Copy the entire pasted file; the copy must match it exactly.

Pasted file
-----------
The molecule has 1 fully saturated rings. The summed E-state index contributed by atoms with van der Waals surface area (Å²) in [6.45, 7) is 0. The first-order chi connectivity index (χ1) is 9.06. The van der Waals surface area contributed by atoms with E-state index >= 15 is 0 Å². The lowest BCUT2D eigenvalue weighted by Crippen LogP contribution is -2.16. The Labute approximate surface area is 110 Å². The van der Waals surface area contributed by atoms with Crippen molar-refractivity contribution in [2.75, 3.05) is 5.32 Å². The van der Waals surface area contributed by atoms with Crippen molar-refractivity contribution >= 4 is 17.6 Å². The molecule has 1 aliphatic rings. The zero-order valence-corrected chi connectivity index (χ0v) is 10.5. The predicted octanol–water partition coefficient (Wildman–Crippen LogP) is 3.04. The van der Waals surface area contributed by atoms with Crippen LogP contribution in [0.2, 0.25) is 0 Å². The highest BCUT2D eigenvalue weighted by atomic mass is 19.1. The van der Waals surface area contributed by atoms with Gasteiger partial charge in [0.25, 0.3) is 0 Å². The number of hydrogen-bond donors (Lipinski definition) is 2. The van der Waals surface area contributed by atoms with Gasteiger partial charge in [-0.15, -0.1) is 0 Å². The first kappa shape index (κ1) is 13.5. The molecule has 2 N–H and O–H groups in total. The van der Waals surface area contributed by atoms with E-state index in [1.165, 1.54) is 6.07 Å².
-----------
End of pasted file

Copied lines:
The molecule has 1 fully saturated rings. The summed E-state index contributed by atoms with van der Waals surface area (Å²) in [6.45, 7) is 0. The first-order chi connectivity index (χ1) is 9.06. The van der Waals surface area contributed by atoms with E-state index >= 15 is 0 Å². The lowest BCUT2D eigenvalue weighted by Crippen LogP contribution is -2.16. The Labute approximate surface area is 110 Å². The van der Waals surface area contributed by atoms with Crippen molar-refractivity contribution in [2.75, 3.05) is 5.32 Å². The van der Waals surface area contributed by atoms with Crippen molar-refractivity contribution >= 4 is 17.6 Å². The molecule has 1 aliphatic rings. The zero-order valence-corrected chi connectivity index (χ0v) is 10.5. The predicted octanol–water partition coefficient (Wildman–Crippen LogP) is 3.04. The van der Waals surface area contributed by atoms with Crippen LogP contribution in [0.2, 0.25) is 0 Å². The highest BCUT2D eigenvalue weighted by atomic mass is 19.1. The van der Waals surface area contributed by atoms with Gasteiger partial charge in [0.25, 0.3) is 0 Å². The number of hydrogen-bond donors (Lipinski definition) is 2. The van der Waals surface area contributed by atoms with Gasteiger partial charge in [-0.15, -0.1) is 0 Å². The first kappa shape index (κ1) is 13.5. The molecule has 2 N–H and O–H groups in total. The van der Waals surface area contributed by atoms with E-state index in [1.165, 1.54) is 6.07 Å².